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Reference: Rayfield, S and Plugge, E, (2016). Systematic review and meta-analysis of the association between maternal smoking in pregnancy and childhood overweight and obesity. Journal of Epidemiology and Community Health.Citable link to this page:

 

Systematic review and meta-analysis of the association between maternal smoking in pregnancy and childhood overweight and obesity

Abstract: Background: By 2020, it is predicted that 60 million children worldwide will be overweight. Maternal smoking in pregnancy has been suggested as a contributing factor. Our objective was to systematically review studies on this, thereby expanding the evidence base for this association.Methods: Systematic review with meta-analysis, Prospero Registration number CRD42012002859. We searched PubMed, Embase, Global Health, Web of Science and the Grey literature. We included prevalence, cohort and cross-sectional studies involving full-term, singleton pregnancies. Published and unpublished studies through to 1 January 2015 in all languages, demonstrating an objective overweight outcome up until 18 years of age and data presented as an OR, were included. Quality assessment was undertaken using an adaption of the Newcastle-Ottawa scale. Statistical analysis was performed using Review Manager V.5.3.Findings: The meta-analysis included 39 studies of 236 687 children from Europe, Australia, North America and South America and Asia. Maternal smoking in pregnancy ranged from 5.5% to 38.7%, with the prevalence of overweight from 6.3% to 32.1% and obesity from 2.6% to 17%. Pooled adjusted ORs demonstrated an elevated odds of maternal smoking in pregnancy for childhood overweight (OR 1.37, 95% CI 1.28 to 1.46, I2 45%) and childhood obesity (OR 1.55, 95% CI 1.40 to 1.73, I2 24%).Interpretation: Our results demonstrate an association between maternal prenatal smoking and childhood overweight. This contributes to the growing evidence for the aetiology of childhood overweight, providing important information for policymakers and health professionals alike in planning cessation programmes or antismoking interventions for pregnant female smokers.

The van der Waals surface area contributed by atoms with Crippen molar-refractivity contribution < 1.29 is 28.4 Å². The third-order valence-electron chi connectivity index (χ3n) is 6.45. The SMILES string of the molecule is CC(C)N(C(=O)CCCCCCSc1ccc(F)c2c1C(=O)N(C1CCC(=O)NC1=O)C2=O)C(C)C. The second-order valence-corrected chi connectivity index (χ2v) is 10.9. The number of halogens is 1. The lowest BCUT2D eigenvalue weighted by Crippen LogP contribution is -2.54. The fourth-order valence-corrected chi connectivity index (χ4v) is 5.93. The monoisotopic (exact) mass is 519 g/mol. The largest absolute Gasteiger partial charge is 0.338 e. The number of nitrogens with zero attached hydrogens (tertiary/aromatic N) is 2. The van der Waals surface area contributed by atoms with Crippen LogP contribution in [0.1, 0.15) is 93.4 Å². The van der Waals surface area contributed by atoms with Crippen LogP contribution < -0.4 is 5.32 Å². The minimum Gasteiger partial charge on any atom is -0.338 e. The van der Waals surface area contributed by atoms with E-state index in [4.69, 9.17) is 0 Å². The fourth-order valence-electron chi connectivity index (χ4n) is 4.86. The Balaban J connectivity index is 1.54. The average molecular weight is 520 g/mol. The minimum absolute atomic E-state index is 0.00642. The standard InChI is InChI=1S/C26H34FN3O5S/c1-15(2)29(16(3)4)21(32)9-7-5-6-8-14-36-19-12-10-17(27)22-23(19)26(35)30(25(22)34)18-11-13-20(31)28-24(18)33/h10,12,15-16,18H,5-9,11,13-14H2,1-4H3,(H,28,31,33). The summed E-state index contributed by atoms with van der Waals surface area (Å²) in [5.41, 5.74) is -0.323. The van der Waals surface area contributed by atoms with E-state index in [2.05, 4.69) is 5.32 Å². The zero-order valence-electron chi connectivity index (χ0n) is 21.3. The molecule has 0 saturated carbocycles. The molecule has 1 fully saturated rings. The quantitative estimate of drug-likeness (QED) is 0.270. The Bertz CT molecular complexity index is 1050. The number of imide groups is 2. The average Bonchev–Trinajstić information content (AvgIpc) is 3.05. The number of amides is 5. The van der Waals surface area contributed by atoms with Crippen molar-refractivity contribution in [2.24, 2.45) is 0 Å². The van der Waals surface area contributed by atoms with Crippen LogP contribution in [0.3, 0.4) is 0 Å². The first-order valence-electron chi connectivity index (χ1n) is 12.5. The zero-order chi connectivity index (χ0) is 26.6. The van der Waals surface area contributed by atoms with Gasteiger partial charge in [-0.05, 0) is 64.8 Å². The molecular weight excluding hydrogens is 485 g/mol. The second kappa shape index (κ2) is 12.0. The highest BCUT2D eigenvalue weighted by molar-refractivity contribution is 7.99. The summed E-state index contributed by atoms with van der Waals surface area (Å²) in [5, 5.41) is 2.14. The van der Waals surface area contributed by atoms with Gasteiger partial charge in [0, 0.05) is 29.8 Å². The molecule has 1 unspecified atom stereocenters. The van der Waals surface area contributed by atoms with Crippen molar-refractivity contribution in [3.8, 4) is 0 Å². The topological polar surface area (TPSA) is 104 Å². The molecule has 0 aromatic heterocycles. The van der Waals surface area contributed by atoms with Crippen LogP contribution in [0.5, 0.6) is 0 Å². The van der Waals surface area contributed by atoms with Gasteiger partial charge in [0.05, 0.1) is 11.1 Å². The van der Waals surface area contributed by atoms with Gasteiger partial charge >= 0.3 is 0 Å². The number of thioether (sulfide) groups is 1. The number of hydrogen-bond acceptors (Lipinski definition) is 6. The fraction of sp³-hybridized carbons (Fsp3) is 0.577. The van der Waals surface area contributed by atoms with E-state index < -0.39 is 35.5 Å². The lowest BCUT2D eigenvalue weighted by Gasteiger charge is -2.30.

Publication status:PublishedPeer Review status:Peer reviewedVersion:Accepted ManuscriptDate of acceptance:10 July 2016Notes:This is the accepted manuscript version of the article. The final version is available online from BMJ Publishing Group at: http://dx.doi.org/10.1136/jech-2016-207376

Bibliographic Details

Publisher: BMJ Publishing Group

Publisher Website: http://jech.bmj.com/

Journal: Journal of Epidemiology and Community Healthsee more from them

Publication Website: http://jech.bmj.com/

Volume: 71

Issue Date: 2016Identifiers

Doi: https://doi.org/10.1136/jech-2016-207376

Issn: 1470-2738

Uuid: uuid:4d03acd6-8baa-4250-a22d-963d83d6c85a

Urn: uri:4d03acd6-8baa-4250-a22d-963d83d6c85a

Pubs-id: pubs:648343 Item Description

Type: journal-article;

Version: Accepted Manuscript

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Author: Rayfield, S - Oxford, MSD, NDM, Tropical Medicine - - - Plugge, E - Oxford, MSD, NDM, Tropical Medicine - - - - Bibliographic Det

Source: https://ora.ox.ac.uk/objects/uuid:4d03acd6-8baa-4250-a22d-963d83d6c85a



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